Diversified Consulting Solutions plans to build a residential subdivision on this land south of Moffat County High School. Construction is expected to begin next spring, and the first building phase will include eight single-family homes.

Photo by Shawn McHugh

Diversified Consulting Solutions plans to build a residential subdivision on this land south of Moffat County High School. Construction is expected to begin next spring, and the first building phase will include eight single-family homes.

Preliminary subdivision plat OK'd by council

— After the Craig City Council approved the Hillside Subdivision preliminary plat, 7-0, Tuesday, the project is one small step closer to fruition.

John Sattler, project engineer for Diversified Consulting Solutions, which owns and will develop the project, said the preliminary plat was the first stage in the timeline.

"We're excited," Sattler said. "The project is moving toward construction, and come spring, hopefully we will be building some homes."

The next stage in the project will be the final plat process, which will create the individual lots. Sattler said the final plat would go before the council after the first of the year.

The project will be built in three phases, with a maximum of 100 developed lots.

The first construction phase will include eight lots along Ninth Street across from Moffat County High School, but no definite timetable has been set for completion or construction.

Sattler said the first homes would be single-family residences with "traditional architecture."

"We'll be building a good solid product, which we hope to be an affordable price for Craig," he said.

That price is expected to be in the mid-$200,000 range, Sattler added.

The Hillside project has been able to move forward with the project while other similar projects in the area have stalled because the land already has existing infrastructure, said Dan Giroux, a partner with Sattler in Diversified Consulting.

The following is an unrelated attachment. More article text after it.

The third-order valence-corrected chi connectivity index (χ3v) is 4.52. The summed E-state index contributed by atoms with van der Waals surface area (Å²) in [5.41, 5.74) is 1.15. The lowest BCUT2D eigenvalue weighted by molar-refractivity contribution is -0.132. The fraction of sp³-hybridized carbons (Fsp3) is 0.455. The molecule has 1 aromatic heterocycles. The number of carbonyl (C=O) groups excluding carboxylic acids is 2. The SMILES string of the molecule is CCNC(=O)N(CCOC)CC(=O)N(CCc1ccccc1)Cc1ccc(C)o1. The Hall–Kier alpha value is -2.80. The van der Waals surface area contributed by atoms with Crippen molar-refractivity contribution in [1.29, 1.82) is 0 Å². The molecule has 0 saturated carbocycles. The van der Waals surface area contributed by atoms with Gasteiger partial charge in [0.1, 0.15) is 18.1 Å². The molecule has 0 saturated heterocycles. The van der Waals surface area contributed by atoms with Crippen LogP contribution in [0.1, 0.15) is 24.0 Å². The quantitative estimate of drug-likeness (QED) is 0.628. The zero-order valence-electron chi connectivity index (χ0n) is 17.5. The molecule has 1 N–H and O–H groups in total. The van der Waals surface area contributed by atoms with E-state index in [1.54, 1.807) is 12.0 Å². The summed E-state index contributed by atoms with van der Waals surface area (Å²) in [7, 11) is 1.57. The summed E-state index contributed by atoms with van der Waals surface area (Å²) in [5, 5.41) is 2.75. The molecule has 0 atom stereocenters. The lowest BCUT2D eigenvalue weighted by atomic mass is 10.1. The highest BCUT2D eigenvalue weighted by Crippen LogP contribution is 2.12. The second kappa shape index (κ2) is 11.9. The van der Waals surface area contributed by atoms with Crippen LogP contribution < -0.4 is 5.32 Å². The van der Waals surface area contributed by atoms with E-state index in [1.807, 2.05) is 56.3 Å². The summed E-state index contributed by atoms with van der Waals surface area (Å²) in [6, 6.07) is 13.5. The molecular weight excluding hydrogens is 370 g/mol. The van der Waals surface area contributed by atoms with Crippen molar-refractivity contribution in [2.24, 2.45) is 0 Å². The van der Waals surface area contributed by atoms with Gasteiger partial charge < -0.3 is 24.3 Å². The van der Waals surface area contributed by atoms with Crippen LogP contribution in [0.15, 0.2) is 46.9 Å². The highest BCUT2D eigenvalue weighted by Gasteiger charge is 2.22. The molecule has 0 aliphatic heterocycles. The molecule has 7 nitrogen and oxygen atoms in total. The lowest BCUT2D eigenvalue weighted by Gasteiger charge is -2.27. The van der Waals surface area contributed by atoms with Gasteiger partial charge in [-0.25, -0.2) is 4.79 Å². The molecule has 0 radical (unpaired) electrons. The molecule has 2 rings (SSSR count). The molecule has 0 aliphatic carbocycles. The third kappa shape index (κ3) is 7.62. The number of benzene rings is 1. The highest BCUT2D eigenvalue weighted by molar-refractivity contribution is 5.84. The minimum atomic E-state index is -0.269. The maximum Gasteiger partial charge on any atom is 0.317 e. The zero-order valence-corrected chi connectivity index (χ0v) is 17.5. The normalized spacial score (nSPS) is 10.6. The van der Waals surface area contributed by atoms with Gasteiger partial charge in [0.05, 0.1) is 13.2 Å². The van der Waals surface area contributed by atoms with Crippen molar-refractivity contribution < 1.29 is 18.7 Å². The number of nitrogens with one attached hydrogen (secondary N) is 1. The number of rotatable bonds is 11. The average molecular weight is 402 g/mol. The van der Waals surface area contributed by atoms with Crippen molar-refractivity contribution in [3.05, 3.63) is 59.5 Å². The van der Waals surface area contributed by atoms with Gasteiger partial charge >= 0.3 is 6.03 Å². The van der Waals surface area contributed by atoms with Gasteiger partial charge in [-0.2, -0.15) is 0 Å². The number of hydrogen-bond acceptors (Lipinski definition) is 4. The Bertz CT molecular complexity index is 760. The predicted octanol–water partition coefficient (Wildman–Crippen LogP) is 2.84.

"It is a piece of property we liked in the beginning because it's infill property," Giroux said. "It's already annexed into the city, already zoned, has existing utilities and streets, and we can move along in bite-size pieces. That's a big benefit and advantage for us and the community."

Other properties that have come before the city needed to build their own infrastructure at additional cost to developers, he added.

"Some of the other projects were looking to take pretty big bites with offsite utilities and regional or large-scale street improvements," Giroux said. "Were very ambitious in that regard because we'll be able to take baby steps and have the market get a sense of our homes and prices."

Sattler said Diversified Consulting Services did its research when designing the project.

"I think we really qualified this project well," he said. "I don't think it has as much to say about things we've done well as much as things folks haven't done so well."

Giroux said he and Sattler plan to proceed through the building phases somewhat slowly, which will help the project adapt to the local housing market and community needs.

"We like infill projects because they give us a nice, reasonable way to move ahead, and economically, they make sense," he said. "It's a good thing for developers and for the community. It allows us to turn out a nice product and have attractive pricing."

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